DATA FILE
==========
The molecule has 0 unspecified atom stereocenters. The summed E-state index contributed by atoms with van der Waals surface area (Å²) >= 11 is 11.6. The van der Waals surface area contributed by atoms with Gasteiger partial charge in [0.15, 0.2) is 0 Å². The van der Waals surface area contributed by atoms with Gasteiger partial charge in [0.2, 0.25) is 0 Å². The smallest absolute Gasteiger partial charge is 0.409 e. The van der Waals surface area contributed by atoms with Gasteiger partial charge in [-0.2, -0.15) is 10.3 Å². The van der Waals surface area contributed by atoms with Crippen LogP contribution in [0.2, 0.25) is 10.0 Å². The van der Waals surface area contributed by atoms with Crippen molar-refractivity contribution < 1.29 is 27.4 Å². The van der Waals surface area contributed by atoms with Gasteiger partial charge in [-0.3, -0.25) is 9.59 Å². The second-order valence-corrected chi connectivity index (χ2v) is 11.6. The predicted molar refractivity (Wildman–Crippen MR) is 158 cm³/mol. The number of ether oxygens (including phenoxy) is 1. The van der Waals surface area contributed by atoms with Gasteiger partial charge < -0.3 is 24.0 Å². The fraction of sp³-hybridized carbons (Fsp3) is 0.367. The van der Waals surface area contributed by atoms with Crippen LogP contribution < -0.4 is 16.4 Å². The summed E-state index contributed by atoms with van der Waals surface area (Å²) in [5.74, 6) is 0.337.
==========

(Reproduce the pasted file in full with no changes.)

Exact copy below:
The molecule has 0 unspecified atom stereocenters. The summed E-state index contributed by atoms with van der Waals surface area (Å²) >= 11 is 11.6. The van der Waals surface area contributed by atoms with Gasteiger partial charge in [0.15, 0.2) is 0 Å². The van der Waals surface area contributed by atoms with Gasteiger partial charge in [0.2, 0.25) is 0 Å². The smallest absolute Gasteiger partial charge is 0.409 e. The van der Waals surface area contributed by atoms with Gasteiger partial charge in [-0.2, -0.15) is 10.3 Å². The van der Waals surface area contributed by atoms with Crippen LogP contribution in [0.2, 0.25) is 10.0 Å². The van der Waals surface area contributed by atoms with Crippen molar-refractivity contribution < 1.29 is 27.4 Å². The van der Waals surface area contributed by atoms with Gasteiger partial charge in [-0.3, -0.25) is 9.59 Å². The second-order valence-corrected chi connectivity index (χ2v) is 11.6. The predicted molar refractivity (Wildman–Crippen MR) is 158 cm³/mol. The number of ether oxygens (including phenoxy) is 1. The van der Waals surface area contributed by atoms with Gasteiger partial charge < -0.3 is 24.0 Å². The fraction of sp³-hybridized carbons (Fsp3) is 0.367. The van der Waals surface area contributed by atoms with Crippen LogP contribution < -0.4 is 16.4 Å². The summed E-state index contributed by atoms with van der Waals surface area (Å²) in [5.74, 6) is 0.337.